Changing Hawaii

By Diane Yukihiro Chang

Monday, September 2, 1996

The unabashed nerve
of media exploiters

SOMETIMES, I love this job. I get to read the Star-Bulletin while it is still warm from the press run, so I was among the first in Honolulu to learn about naughty Dick Morris. He served as President Clinton's top political adviser until last week, when a tabloid revealed his alleged dalliances with a $200-an-hour call girl.

The story made my jaw drop in disbelief - not because Morris reportedly showed the prostitute advance copies of speeches written for the first lady and vice president, or that he told her about possible life on Mars before NASA officially announced it, or that he even let her eavesdrop on chats with the president.

Morris had the audacity to state, in response to the allegations, "I will not subject my wife, family or friends to the sadistic vitriol of yellow journalism."

To which some cynics might inquire, what's with the double standard? Wasn't the infliction of not-quite-white journalism on other people's wives, families and friends considered his forte?

Morris was as mercenary as they come. He worked for the Republicans, the Democrats, and, until recently, Bill Clinton. As long as he was paid, Morris' loyalties swayed like coconut branches in the breeze.

His specialty was strategizing what message the public wanted to hear. His motivation was to win votes for his candidate of the moment. And the vehicle to get this deed accomplished was none other than exploiting the good-old/bad-old press. It's the media, stupid.

And now Morris has the nerve to place the onus of his professional downfall on the same messengers that he so shamelessly okole-kissed and manipulated all these years? What goes around, comes around, baby.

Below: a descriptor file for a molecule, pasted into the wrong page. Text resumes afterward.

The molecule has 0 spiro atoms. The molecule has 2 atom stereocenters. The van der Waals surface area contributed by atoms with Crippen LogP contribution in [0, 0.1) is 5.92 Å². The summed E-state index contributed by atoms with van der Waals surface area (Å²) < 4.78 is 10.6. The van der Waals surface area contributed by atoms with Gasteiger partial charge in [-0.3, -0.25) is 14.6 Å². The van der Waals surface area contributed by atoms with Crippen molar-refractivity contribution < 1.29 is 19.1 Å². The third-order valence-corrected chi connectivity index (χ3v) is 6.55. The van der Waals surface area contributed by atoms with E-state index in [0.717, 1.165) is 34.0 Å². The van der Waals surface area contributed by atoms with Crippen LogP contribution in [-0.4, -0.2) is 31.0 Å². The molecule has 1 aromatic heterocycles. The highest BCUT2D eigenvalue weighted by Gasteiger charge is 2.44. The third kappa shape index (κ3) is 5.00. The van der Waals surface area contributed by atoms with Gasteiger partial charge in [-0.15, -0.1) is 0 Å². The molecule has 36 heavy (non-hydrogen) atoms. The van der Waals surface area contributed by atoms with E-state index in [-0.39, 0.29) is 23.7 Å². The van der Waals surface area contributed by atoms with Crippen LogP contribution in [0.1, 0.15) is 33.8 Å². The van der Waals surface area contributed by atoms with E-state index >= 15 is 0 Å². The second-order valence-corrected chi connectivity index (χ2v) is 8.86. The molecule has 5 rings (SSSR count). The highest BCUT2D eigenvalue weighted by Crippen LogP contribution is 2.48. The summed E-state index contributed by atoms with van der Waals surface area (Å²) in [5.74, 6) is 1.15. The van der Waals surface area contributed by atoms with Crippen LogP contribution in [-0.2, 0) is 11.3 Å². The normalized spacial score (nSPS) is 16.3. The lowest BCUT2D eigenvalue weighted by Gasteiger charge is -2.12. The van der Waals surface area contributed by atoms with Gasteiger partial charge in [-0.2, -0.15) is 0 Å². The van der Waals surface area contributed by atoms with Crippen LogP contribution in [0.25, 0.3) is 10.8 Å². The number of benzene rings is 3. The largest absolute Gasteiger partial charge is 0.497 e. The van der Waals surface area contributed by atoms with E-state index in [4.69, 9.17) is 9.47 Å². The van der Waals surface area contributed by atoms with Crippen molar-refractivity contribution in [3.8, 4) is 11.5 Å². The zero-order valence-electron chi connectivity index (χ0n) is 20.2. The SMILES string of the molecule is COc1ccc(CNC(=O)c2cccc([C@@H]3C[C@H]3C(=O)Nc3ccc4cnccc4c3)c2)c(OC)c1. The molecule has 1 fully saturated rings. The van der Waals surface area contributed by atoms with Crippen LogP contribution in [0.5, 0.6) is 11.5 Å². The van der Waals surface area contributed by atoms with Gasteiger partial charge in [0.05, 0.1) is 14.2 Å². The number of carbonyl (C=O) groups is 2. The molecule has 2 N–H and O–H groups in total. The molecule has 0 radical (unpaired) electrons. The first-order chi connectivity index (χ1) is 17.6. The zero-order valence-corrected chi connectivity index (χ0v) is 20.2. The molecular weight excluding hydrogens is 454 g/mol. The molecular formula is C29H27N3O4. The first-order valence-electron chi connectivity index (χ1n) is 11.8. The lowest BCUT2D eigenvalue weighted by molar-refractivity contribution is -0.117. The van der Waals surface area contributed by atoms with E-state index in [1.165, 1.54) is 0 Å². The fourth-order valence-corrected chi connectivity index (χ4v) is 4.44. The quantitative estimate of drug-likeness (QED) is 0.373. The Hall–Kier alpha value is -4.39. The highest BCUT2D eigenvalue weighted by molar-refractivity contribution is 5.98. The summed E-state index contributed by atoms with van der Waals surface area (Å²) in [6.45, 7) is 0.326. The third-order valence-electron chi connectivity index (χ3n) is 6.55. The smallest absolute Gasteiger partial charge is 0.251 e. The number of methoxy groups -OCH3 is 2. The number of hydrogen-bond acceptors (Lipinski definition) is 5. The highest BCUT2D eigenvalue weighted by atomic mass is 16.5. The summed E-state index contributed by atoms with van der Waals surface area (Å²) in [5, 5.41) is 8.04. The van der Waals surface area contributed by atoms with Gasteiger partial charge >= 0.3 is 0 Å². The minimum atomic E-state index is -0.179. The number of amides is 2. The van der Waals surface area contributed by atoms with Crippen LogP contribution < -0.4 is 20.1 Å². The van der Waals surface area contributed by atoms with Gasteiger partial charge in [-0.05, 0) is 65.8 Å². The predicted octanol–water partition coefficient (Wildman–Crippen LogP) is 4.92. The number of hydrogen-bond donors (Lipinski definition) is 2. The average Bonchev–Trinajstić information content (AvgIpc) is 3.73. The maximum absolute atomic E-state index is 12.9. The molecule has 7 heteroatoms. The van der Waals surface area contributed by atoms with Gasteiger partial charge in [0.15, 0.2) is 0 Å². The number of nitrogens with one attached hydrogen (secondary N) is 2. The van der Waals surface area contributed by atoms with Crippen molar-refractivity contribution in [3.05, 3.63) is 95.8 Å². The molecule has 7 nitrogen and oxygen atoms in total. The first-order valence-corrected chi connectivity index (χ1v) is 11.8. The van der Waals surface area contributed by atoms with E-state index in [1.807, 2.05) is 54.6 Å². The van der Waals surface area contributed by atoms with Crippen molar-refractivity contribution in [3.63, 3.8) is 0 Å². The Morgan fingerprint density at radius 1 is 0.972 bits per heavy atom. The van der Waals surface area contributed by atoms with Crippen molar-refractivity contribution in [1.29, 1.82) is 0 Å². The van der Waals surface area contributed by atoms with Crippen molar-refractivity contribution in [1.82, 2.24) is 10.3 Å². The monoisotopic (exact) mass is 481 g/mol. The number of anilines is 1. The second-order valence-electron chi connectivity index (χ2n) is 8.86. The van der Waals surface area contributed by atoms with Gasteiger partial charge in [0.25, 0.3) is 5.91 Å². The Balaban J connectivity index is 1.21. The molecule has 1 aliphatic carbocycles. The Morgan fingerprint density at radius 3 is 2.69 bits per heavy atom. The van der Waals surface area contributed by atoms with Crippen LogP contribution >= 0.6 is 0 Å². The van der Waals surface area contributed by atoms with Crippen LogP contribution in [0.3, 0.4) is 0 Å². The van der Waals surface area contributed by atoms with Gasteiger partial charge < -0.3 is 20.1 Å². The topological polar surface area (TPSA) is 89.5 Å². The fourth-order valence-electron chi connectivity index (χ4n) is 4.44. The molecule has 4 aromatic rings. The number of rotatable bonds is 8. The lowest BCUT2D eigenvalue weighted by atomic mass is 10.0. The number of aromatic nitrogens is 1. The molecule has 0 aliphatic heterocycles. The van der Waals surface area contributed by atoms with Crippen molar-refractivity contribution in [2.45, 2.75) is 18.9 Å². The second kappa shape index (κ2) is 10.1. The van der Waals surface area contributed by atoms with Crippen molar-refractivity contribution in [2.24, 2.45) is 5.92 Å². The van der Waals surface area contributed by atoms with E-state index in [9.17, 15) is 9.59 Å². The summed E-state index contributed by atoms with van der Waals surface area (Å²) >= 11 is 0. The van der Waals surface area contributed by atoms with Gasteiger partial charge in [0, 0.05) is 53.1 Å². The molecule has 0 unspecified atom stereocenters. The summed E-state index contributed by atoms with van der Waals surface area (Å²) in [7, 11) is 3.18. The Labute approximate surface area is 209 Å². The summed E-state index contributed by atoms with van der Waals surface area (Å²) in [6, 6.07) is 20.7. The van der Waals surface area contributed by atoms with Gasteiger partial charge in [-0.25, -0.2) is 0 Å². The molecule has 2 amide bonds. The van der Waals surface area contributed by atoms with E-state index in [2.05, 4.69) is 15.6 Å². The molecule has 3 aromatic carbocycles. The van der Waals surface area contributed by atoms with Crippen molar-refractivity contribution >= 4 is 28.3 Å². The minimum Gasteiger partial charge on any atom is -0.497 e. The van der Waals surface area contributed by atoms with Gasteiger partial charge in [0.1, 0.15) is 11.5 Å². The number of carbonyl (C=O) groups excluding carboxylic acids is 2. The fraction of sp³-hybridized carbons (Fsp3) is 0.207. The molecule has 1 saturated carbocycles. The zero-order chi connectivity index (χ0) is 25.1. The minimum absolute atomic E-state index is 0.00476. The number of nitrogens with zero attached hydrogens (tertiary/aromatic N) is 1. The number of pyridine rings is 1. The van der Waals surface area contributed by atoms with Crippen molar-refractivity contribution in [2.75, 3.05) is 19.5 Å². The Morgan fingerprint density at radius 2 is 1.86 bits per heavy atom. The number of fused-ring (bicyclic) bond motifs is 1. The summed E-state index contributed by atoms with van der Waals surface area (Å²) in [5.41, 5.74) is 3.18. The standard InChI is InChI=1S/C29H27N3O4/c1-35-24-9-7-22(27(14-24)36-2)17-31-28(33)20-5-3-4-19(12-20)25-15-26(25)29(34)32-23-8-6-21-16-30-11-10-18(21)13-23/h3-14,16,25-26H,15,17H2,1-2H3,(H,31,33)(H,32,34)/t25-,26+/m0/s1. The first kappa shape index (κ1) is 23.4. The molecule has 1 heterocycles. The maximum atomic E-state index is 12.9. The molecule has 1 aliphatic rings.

Actually, this is not an uncommon tactic. In Hawaii, former Mayor Frank Fasi is a master of the blame game.

On the one hand, Fasi freely excoriates the two Honolulu dailies, a.k.a. "The Monopoly," for being "the worst newspapers in the nation and possibly the world" when they run unflattering stories about him or his campaign.

Conveniently, though, when they run unfavorable facts on Fasi's political opponents, he's quoting from the front pages and waving newsprint around like it's the Holy Bible.

Fasi is the Burger King of bureaucrats. But he can't continue to have it his way. Either the papers carry the gospel or they don't. Fasi should make up his mind.

That advice goes double for O.J. Simpson, a real cry-baby when it comes to the American media. His latest lament - given most recently in a paid speech to a church congregation - is that American's most famous former defendant is being persecuted by journalists. They won't leave me alone, he blubbers.

THEY won't leave HIM alone? Is he kidding? Simpson wrote and marketed a book while in prison, hired defense attorneys who leaked information like a sieve during the so-called trial of the century, and produced a video as soon as he was sprung. The purpose: to sway public sentiment to his side.

Now that public sentiment is firmly rooted against Simpson, however, it's got to be somebody's fault. The almighty purveyors of information, the media, must not be getting the right data across to improve his image.

Actually, there are several words to describe what he and others of his ilk want to be disseminated: propaganda, publicity, puffery, promotion, hype, take your pick. And all too often, they succeed - unwittingly facilitated, in part, by journalists like me.

Sometimes I hate this job.

Diane Yukihiro Chang's column runs Monday and Friday.
She can be reached by phone at 525-8607, via e-mail at, or by fax at 523-7863.

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